Sunday, September 4, 2011

Ecuador – Baños! or Ducha?

The Baños theme: rubber
duckies & palm trees
Baños means bathroom in English, but don't worry... we didn't spend 4 nights in a bathroom. Although,we spent much more time indoors than we wanted to. More about that story a bit later.

Baños also stands for thermal baths - hot springs! The town is well known by locals as a place to soak tired bones in the various hot springs facilities. Admittedly, it's Gringolandia too, but we've been on the Gringo trail ever since crossing over from Peru. Since we have less than 3 weeks time to explore Ecuador this means we need to focus on the highlight which also means the more touristic places. :-(

May I introduce: The central
plaza with mister rain
Our trip from Riobamba is accompanied by thick clouds, and when we descend down to the valley that hosts Baños, we see more clouds than anything else. From the bus terminal, we head straight to a guesthouse called "Princessa Maria". Sounds great, and is great! We like the place and the super friendly family that owns it. A good thing: we will spend many hours here. Baños turns into a "ducha" (shower) as soon as we arrive; the mighty rain goods are full at work (even working overtime!). everyday, almost all day. We came here with the plan to do some hiking, river rafting, and hot spring soaking. All of these activities are particularly a lot of fun in the rain, right?

Instead of outdoor activities, we used "Princessa Maria" as our base to read, catch up on the Blog and of course pursue our Ecuador theme: Eat great food!

The best description for good French food:
"Fine cooking is when the things
you have cooked taste as they are"

We did manage to explore the town during the short intervals when the rain-gods had to refill the water supply, but we also got rained on quite a bit. Enough to completely eliminate our desire for any kind of outdoor activity.

But despite the bad weather we did stay for 3 days in Baños. Probably because we liked our guesthouse and the top-notch restaurants in town. Especially the authentic French cuisine at "Mariane" and the Ecuadorian interpretation of a Pad Thai at "Cafe Hood" will be remembered by our taste buds for some time to come.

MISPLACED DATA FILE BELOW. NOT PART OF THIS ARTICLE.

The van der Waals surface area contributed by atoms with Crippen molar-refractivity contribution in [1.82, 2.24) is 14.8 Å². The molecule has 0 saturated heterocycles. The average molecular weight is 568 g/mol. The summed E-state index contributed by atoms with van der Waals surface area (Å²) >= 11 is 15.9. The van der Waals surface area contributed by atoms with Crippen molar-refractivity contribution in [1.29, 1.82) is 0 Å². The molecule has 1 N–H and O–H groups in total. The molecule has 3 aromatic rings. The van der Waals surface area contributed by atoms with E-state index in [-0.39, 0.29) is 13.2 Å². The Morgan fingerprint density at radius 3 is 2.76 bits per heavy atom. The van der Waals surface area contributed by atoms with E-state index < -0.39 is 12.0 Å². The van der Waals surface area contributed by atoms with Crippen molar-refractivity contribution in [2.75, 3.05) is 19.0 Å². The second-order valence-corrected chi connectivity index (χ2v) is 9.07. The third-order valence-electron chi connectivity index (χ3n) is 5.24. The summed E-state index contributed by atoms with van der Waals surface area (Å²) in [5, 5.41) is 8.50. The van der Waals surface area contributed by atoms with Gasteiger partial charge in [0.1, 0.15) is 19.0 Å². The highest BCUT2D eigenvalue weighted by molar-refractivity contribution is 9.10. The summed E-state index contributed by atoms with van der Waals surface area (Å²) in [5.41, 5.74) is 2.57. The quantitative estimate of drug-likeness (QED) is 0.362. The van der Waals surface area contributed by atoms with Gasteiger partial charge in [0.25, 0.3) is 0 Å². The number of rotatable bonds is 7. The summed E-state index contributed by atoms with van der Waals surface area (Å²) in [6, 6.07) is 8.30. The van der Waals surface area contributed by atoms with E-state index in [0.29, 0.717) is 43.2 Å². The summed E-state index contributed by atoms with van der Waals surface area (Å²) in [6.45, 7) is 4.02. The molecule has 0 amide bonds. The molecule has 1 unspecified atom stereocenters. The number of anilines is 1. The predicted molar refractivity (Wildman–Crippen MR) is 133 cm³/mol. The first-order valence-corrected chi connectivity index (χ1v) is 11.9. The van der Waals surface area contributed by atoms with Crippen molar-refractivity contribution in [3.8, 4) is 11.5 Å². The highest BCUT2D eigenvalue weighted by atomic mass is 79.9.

Add a motor to 4 wheels and
a man will turn into a kid agian
One of the highlights in Baños is to watch the Ecuadorian tourists as they flood the town from Friday night until Sunday evening. Sleepy little Gringolandia turns into a gigantic amusement park: Shops pop up everywhere selling everything from rubber duckies to religious artifacts. The streets get crowded with two seater motorized toys that are a cross between a go-cart and a dune buggy.

Careful when the Disneyland
train is zipping by.
And amongst all that crazy go-cart traffic comes a 15 meter (50ft) joy-ride disguised as a dinosaur blaring loud mariachi music. Disneyland Baños style. We've also never seen so many "Chicken al Brasso" restaurants. Note that this is the number one food in South America, but Baños on a weekend gets the undisputed record of number of birds blasted in the roaster. So if you are a chicken or an animal activist avoid Baños on a weekend.

Cuy: Rodent on a stick.
Looks tasty, doesn't it?
Baños is also a good place to try Cuy (Guinea Pig). They appear to be much better fed here than their relatives in Peru – where they had so little meat on their bones that we suspected that they died of starvation. Maybe eating Cuy in Ecuador would have been a better experience than our two attempts in Peru; but we passed – too much good Gringo food in town to waste our appetites on a grilled rodent.

And if you don't like rodents
there's taffy too.
Besides Chicken and Cuy, the locals also need their sweets and seem to stuff themselves full of taffy which is made fresh in uncountable small shops. They have many flavors and someone is actively pulling the gooey sugar to lure in customers. Julane can't resist the sweet temptation and buys a bag with 5 different flavors, for future bus snacks.

Want to take a "relaxing"
bath with the locals?
On Sunday, during a short pause in the daily showers, we wanted to finally try the hot springs... Until we got there and saw the crowds. No, thank you! This was almost as bad as the hot spring fiesta in Gracias.
There are so many people
that a "Baño traffic control
tower" is needed.
Instead, we went to the big Sunday fruit market (which really is only "big" in the words of our guide book) and bought all the exotic fruit that we haven't seen or tasted yet. Back at our guesthouse, we spent the afternoon dissecting, photographing and tasting the fruit. Much to the amusement of the father of the house who has an interest in plants and also starts to show Julane other herbs and leaves from his garden. The language barrier seems to be no problem in their communication (they seem to speak "plant language" together quite well). Julane even teaches him about her latest Peru discovery called maca which she had hoped to buy again in Ecuador. He was also very helpful explaining the names, genus and uses of the various fruit. You'll need to be patient and wait for this Sunday fruit bonanza on an upcoming Blog post,

We are leaving Baños on Monday for Quito. And guess what: the rain has stopped and we see some blue patches in the sky. Thank you dear Ducha Gods of Baños!